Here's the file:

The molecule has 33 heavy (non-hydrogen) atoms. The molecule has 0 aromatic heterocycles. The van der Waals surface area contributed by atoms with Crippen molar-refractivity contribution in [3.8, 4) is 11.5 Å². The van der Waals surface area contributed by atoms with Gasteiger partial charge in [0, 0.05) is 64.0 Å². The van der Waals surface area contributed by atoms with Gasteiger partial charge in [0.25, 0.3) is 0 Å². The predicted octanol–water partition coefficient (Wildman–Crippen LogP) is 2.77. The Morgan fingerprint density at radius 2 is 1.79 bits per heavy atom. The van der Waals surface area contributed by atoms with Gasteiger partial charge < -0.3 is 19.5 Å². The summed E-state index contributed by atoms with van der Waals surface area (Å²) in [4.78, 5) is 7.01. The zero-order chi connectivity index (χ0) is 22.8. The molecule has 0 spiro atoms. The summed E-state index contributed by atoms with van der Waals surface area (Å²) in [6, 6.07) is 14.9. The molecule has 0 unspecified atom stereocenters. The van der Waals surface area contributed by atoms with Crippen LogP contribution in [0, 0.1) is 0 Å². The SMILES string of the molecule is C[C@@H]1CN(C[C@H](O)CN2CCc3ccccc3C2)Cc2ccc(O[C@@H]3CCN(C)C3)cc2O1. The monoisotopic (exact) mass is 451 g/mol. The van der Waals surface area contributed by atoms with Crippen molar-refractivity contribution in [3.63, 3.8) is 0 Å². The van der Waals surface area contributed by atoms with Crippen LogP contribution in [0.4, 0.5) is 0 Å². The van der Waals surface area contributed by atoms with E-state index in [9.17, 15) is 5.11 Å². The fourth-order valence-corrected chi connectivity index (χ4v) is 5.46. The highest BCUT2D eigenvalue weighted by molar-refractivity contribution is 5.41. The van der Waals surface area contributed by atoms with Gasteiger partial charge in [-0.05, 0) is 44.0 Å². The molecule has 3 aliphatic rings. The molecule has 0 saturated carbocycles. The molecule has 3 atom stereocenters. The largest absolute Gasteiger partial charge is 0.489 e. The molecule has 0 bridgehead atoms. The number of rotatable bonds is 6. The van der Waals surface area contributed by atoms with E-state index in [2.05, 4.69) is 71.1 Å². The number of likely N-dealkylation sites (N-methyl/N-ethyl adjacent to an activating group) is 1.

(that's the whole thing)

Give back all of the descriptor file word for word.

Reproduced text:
The molecule has 33 heavy (non-hydrogen) atoms. The molecule has 0 aromatic heterocycles. The van der Waals surface area contributed by atoms with Crippen molar-refractivity contribution in [3.8, 4) is 11.5 Å². The van der Waals surface area contributed by atoms with Gasteiger partial charge in [0, 0.05) is 64.0 Å². The van der Waals surface area contributed by atoms with Gasteiger partial charge in [0.25, 0.3) is 0 Å². The predicted octanol–water partition coefficient (Wildman–Crippen LogP) is 2.77. The Morgan fingerprint density at radius 2 is 1.79 bits per heavy atom. The van der Waals surface area contributed by atoms with Gasteiger partial charge < -0.3 is 19.5 Å². The summed E-state index contributed by atoms with van der Waals surface area (Å²) in [4.78, 5) is 7.01. The zero-order chi connectivity index (χ0) is 22.8. The molecule has 0 spiro atoms. The summed E-state index contributed by atoms with van der Waals surface area (Å²) in [6, 6.07) is 14.9. The molecule has 0 unspecified atom stereocenters. The van der Waals surface area contributed by atoms with Crippen LogP contribution in [0, 0.1) is 0 Å². The SMILES string of the molecule is C[C@@H]1CN(C[C@H](O)CN2CCc3ccccc3C2)Cc2ccc(O[C@@H]3CCN(C)C3)cc2O1. The monoisotopic (exact) mass is 451 g/mol. The van der Waals surface area contributed by atoms with Crippen molar-refractivity contribution in [3.63, 3.8) is 0 Å². The van der Waals surface area contributed by atoms with Crippen LogP contribution in [0.4, 0.5) is 0 Å². The van der Waals surface area contributed by atoms with E-state index in [9.17, 15) is 5.11 Å². The fourth-order valence-corrected chi connectivity index (χ4v) is 5.46. The highest BCUT2D eigenvalue weighted by molar-refractivity contribution is 5.41. The van der Waals surface area contributed by atoms with Gasteiger partial charge in [-0.05, 0) is 44.0 Å². The molecule has 3 aliphatic rings. The molecule has 0 saturated carbocycles. The molecule has 3 atom stereocenters. The largest absolute Gasteiger partial charge is 0.489 e. The molecule has 0 bridgehead atoms. The number of rotatable bonds is 6. The van der Waals surface area contributed by atoms with E-state index in [2.05, 4.69) is 71.1 Å². The number of likely N-dealkylation sites (N-methyl/N-ethyl adjacent to an activating group) is 1.